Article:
It doesn't matter when the "eraser" is used, or when the experimenter looks at anything; you get the same results regardless. Also, there's never an interference pattern visible on the screen. That pattern only shows up in later data analysis.

whether we get an interference pattern depends on whether the "which-way" information "exists" (at the time of observation by the experimenter).

That's correct in a certain sense. The way quantum mechanics works is that the system (as encoded in the wave function) interferes with itself as a whole. If there's which-path information anywhere in the system, then the paths are orthogonal, so they don't interfere.

But note that applying the "eraser" doesn't destroy the which-path information for this purpose, nor does any measurement, or anything else you can do without involving the photon. There is no way to destroy the which-path information unless you re-combine it with the photon, which doesn't happen in this experiment. "Quantum eraser" is really a misnomer.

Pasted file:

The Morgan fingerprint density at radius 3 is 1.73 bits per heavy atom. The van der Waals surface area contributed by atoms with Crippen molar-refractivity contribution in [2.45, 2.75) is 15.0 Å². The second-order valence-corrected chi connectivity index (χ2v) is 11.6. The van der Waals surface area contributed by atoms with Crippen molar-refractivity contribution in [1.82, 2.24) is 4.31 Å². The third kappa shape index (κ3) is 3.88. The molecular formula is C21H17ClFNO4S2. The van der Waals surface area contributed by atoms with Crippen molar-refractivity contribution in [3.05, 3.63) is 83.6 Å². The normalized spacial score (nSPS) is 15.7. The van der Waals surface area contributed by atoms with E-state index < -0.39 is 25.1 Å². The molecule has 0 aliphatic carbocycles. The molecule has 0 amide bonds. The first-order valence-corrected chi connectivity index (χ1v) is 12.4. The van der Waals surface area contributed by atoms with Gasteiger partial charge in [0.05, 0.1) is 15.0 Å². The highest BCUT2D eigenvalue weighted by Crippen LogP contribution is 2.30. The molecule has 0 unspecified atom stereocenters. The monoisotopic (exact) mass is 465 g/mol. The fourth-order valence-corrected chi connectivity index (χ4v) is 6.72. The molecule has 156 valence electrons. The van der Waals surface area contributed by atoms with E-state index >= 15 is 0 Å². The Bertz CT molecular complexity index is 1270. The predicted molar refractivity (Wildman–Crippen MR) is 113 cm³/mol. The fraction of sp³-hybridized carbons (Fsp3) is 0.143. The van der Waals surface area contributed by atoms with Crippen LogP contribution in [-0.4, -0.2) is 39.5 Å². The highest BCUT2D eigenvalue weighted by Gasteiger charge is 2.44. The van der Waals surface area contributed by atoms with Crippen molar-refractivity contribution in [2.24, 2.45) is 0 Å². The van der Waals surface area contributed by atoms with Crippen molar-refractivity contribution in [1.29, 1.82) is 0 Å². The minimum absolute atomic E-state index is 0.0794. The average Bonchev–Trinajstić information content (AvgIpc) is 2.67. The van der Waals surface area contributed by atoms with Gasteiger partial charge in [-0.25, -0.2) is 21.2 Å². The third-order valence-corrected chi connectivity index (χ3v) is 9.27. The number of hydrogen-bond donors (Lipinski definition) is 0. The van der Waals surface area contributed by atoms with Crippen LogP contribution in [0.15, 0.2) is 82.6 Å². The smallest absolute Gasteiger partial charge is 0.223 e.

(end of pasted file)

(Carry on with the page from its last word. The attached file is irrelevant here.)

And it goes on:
detection by the detectors, in itself, does not collapse the wave function

That's correct of the "detectors" in this experiment. Typical thought-experiment "detectors" do collapse the wave function, though.

observation (and perhaps other actions taken) by the experimenter is different in some way to detection by the detector.

Observation by the experimenter is thermodynamically irreversible (and collapses the wave function), while the "detection" (by these detectors) is reversible (and doesn't). That distinction isn't important in this experiment, though. It's important that the "detection" at the slits be reversible, but the experimenter and the screen could just as well be reversible quantum computers. But it's probably easier, and just as correct, to think of them as wavefunction-collapsing classical objects.

The video (hype)

The video has some silly hype at the beginning:

[The experiment] demonstrates that the consequences of quantum mechanics are far stranger than we had ever imagined,

I disagree with this; I think that it's just a less interesting version of the EPR/Bell/Aspect experiment. I'll explain what I mean by this after the analysis.

and some people even claim that it indicates that messages are being sent backwards in time.

Those people are wrong. This isn't a matter of interpretation; they just don't understand how probability works. I'll come back to this after the analysis.

The video (post-hype)

I think (contra David Reishi) that the video is pretty accurate when it sticks to the physics, once you figure out what it means by "detector" and "quantum eraser".